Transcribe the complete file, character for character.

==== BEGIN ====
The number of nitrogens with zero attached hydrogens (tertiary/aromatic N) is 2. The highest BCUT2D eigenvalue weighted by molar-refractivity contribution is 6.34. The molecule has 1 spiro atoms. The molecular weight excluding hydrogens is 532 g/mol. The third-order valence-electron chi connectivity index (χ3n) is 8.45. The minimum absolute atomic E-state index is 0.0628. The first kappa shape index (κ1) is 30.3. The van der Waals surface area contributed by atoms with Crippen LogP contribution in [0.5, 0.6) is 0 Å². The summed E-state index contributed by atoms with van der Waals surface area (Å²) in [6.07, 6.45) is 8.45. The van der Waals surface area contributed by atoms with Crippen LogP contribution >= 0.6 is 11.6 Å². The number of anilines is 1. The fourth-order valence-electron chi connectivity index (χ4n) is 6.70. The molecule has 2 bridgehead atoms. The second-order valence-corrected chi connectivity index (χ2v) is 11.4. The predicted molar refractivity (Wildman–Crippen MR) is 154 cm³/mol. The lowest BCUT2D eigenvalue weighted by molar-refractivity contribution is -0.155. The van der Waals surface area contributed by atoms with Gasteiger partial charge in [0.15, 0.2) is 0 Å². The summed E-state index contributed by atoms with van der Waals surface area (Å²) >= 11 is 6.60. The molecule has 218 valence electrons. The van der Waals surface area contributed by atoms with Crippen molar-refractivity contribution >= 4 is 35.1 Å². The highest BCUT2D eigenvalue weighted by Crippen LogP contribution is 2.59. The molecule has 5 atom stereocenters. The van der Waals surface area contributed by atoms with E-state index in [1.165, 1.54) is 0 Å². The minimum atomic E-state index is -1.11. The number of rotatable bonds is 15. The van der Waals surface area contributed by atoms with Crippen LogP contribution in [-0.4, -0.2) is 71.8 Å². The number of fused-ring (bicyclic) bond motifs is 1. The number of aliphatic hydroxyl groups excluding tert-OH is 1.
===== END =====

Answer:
The number of nitrogens with zero attached hydrogens (tertiary/aromatic N) is 2. The highest BCUT2D eigenvalue weighted by molar-refractivity contribution is 6.34. The molecule has 1 spiro atoms. The molecular weight excluding hydrogens is 532 g/mol. The third-order valence-electron chi connectivity index (χ3n) is 8.45. The minimum absolute atomic E-state index is 0.0628. The first kappa shape index (κ1) is 30.3. The van der Waals surface area contributed by atoms with Crippen LogP contribution in [0.5, 0.6) is 0 Å². The summed E-state index contributed by atoms with van der Waals surface area (Å²) in [6.07, 6.45) is 8.45. The van der Waals surface area contributed by atoms with Crippen LogP contribution >= 0.6 is 11.6 Å². The number of anilines is 1. The fourth-order valence-electron chi connectivity index (χ4n) is 6.70. The molecule has 2 bridgehead atoms. The second-order valence-corrected chi connectivity index (χ2v) is 11.4. The predicted molar refractivity (Wildman–Crippen MR) is 154 cm³/mol. The lowest BCUT2D eigenvalue weighted by molar-refractivity contribution is -0.155. The van der Waals surface area contributed by atoms with Gasteiger partial charge in [0.15, 0.2) is 0 Å². The summed E-state index contributed by atoms with van der Waals surface area (Å²) >= 11 is 6.60. The molecule has 218 valence electrons. The van der Waals surface area contributed by atoms with Crippen molar-refractivity contribution >= 4 is 35.1 Å². The highest BCUT2D eigenvalue weighted by Crippen LogP contribution is 2.59. The molecule has 5 atom stereocenters. The van der Waals surface area contributed by atoms with E-state index in [1.165, 1.54) is 0 Å². The minimum atomic E-state index is -1.11. The number of rotatable bonds is 15. The van der Waals surface area contributed by atoms with Crippen LogP contribution in [-0.4, -0.2) is 71.8 Å². The number of fused-ring (bicyclic) bond motifs is 1. The number of aliphatic hydroxyl groups excluding tert-OH is 1.